Show simple item record

dc.contributor.authorOpi, DH
dc.contributor.authorBoyle, MJ
dc.contributor.authorMcLean, ARD
dc.contributor.authorReiling, L
dc.contributor.authorChan, JA
dc.contributor.authorStanisic, DI
dc.contributor.authorUra, A
dc.contributor.authorMueller, I
dc.contributor.authorFowkes, FJI
dc.contributor.authorRogerson, SJ
dc.contributor.authorBeeson, JG
dc.date.accessioned2021-09-07T01:19:19Z
dc.date.available2021-09-07T01:19:19Z
dc.date.issued2021
dc.identifier.issn1741-7015
dc.identifier.doi10.1186/s12916-021-02061-x
dc.identifier.urihttp://hdl.handle.net/10072/407690
dc.description.abstractBackground: The pathogenesis of malaria in pregnancy (MiP) involves accumulation of P. falciparum-infected red blood cells (pRBCs) in the placenta, contributing to poor pregnancy outcomes. Parasite accumulation is primarily mediated by P. falciparum erythrocyte membrane protein 1 (PfEMP1). Magnitude of IgG to pRBCs has been associated with reduced risk of MiP in some studies, but associations have been inconsistent. Further, antibody effector mechanisms are poorly understood, and the role of antibody complement interactions is unknown. Methods: Studying a longitudinal cohort of pregnant women (n=302) from a malaria-endemic province in Papua New Guinea (PNG), we measured the ability of antibodies to fix and activate complement using placental binding pRBCs and PfEMP1 recombinant domains. We determined antibody-mediated complement inhibition of pRBC binding to the placental receptor, chondroitin sulfate A (CSA), and associations with protection against placental parasitemia. Results: Some women acquired antibodies that effectively promoted complement fixation on placental-binding pRBCs. Complement fixation correlated with IgG1 and IgG3 antibodies, which dominated the response. There was, however, limited evidence for membrane attack complex activity or pRBC lysis or killing. Importantly, a higher magnitude of complement fixing antibodies was prospectively associated with reduced odds of placental infection at delivery. Using genetically modified P. falciparum and recombinant PfEMP1 domains, we found that complement-fixing antibodies primarily targeted a specific variant of PfEMP1 (known as VAR2CSA). Furthermore, complement enhanced the ability of antibodies to inhibit pRBC binding to CSA, which was primarily mediated by complement C1q protein. Conclusions: These findings provide new insights into mechanisms mediating immunity to MiP and reveal potential new strategies for developing malaria vaccines that harness antibody-complement interactions.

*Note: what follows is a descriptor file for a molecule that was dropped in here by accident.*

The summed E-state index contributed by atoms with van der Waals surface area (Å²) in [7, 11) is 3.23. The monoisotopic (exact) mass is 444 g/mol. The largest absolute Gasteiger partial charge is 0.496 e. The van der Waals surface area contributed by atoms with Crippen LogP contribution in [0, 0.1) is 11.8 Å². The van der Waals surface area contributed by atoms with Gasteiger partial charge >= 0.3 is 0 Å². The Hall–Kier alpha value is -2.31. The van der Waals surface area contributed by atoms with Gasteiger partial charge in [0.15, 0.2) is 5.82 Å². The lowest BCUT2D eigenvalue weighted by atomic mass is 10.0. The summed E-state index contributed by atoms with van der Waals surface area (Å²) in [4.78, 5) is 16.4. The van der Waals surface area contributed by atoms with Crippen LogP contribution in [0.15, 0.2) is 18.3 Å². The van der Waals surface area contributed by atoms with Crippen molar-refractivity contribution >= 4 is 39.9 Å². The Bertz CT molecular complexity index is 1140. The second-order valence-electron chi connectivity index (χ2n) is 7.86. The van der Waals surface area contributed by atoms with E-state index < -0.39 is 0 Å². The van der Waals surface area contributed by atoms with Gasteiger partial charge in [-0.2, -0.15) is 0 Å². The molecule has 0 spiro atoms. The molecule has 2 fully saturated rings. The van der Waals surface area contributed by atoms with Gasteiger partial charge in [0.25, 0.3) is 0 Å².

dc.description.peerreviewedYes
dc.languageen
dc.publisherSpringer Science and Business Media LLC
dc.relation.ispartofpagefrom201
dc.relation.ispartofissue1
dc.relation.ispartofjournalBMC Medicine
dc.relation.ispartofvolume19
dc.subject.fieldofresearchMicrobiology
dc.subject.fieldofresearchHealth sciences
dc.subject.fieldofresearchImmunology
dc.subject.fieldofresearchcode3107
dc.subject.fieldofresearchcode42
dc.subject.fieldofresearchcode3204
dc.titleReduced risk of placental parasitemia associated with complement fixation on Plasmodium falciparum by antibodies among pregnant women
dc.typeJournal article
dc.type.descriptionC1 - Articles
dcterms.bibliographicCitationOpi, DH; Boyle, MJ; McLean, ARD; Reiling, L; Chan, JA; Stanisic, DI; Ura, A; Mueller, I; Fowkes, FJI; Rogerson, SJ; Beeson, JG, Reduced risk of placental parasitemia associated with complement fixation on Plasmodium falciparum by antibodies among pregnant women, BMC Medicine, 2021, 19 (1), pp. 201
dcterms.licensehttps://creativecommons.org/licenses/by/4.0/
dc.date.updated2021-09-06T22:20:02Z
dc.description.versionVersion of Record (VoR)
gro.rights.copyright© The Author(s). 2021 Open Access This article is licensed under a Creative Commons Attribution 4.0 International License, which permits use, sharing, adaptation, distribution and reproduction in any medium or format, as long as you give appropriate credit to the original author(s) and the source, provide a link to the Creative Commons licence, and indicate if changes were made.
gro.hasfulltextFull Text
gro.griffith.authorStanisic, Danielle
gro.griffith.authorBoyle, Michelle


Files in this item

This item appears in the following Collection(s)

  • Journal articles
    Contains articles published by Griffith authors in scholarly journals.

Show simple item record